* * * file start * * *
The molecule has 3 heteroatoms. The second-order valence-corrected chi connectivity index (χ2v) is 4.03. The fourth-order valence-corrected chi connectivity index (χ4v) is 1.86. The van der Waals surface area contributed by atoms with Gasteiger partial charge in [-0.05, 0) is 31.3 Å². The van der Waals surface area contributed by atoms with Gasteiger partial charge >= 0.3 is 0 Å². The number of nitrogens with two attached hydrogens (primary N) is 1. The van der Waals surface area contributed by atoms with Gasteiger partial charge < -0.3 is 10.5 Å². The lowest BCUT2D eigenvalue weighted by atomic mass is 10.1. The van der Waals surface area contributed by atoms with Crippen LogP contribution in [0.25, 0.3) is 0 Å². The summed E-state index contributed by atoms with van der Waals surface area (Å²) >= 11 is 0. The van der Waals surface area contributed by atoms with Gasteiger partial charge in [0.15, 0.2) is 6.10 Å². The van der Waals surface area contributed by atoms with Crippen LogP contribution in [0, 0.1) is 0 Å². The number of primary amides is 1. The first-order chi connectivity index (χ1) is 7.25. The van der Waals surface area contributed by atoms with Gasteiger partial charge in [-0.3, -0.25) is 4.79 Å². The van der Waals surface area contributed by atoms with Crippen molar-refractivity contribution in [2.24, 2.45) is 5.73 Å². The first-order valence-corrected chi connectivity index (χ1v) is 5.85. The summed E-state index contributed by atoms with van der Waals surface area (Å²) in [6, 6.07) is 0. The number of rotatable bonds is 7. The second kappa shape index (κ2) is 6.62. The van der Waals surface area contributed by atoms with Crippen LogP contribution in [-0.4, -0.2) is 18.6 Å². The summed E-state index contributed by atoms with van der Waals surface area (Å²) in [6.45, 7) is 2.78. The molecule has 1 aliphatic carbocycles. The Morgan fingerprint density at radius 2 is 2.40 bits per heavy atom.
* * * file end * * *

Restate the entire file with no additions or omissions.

The molecule has 3 heteroatoms. The second-order valence-corrected chi connectivity index (χ2v) is 4.03. The fourth-order valence-corrected chi connectivity index (χ4v) is 1.86. The van der Waals surface area contributed by atoms with Gasteiger partial charge in [-0.05, 0) is 31.3 Å². The van der Waals surface area contributed by atoms with Gasteiger partial charge >= 0.3 is 0 Å². The number of nitrogens with two attached hydrogens (primary N) is 1. The van der Waals surface area contributed by atoms with Gasteiger partial charge < -0.3 is 10.5 Å². The lowest BCUT2D eigenvalue weighted by atomic mass is 10.1. The van der Waals surface area contributed by atoms with Crippen LogP contribution in [0.25, 0.3) is 0 Å². The summed E-state index contributed by atoms with van der Waals surface area (Å²) >= 11 is 0. The van der Waals surface area contributed by atoms with Gasteiger partial charge in [0.15, 0.2) is 6.10 Å². The van der Waals surface area contributed by atoms with Crippen LogP contribution in [0, 0.1) is 0 Å². The number of primary amides is 1. The first-order chi connectivity index (χ1) is 7.25. The van der Waals surface area contributed by atoms with Gasteiger partial charge in [-0.3, -0.25) is 4.79 Å². The van der Waals surface area contributed by atoms with Crippen molar-refractivity contribution in [2.24, 2.45) is 5.73 Å². The first-order valence-corrected chi connectivity index (χ1v) is 5.85. The summed E-state index contributed by atoms with van der Waals surface area (Å²) in [6, 6.07) is 0. The number of rotatable bonds is 7. The second kappa shape index (κ2) is 6.62. The van der Waals surface area contributed by atoms with Crippen LogP contribution in [-0.4, -0.2) is 18.6 Å². The summed E-state index contributed by atoms with van der Waals surface area (Å²) in [6.45, 7) is 2.78. The molecule has 1 aliphatic carbocycles. The Morgan fingerprint density at radius 2 is 2.40 bits per heavy atom.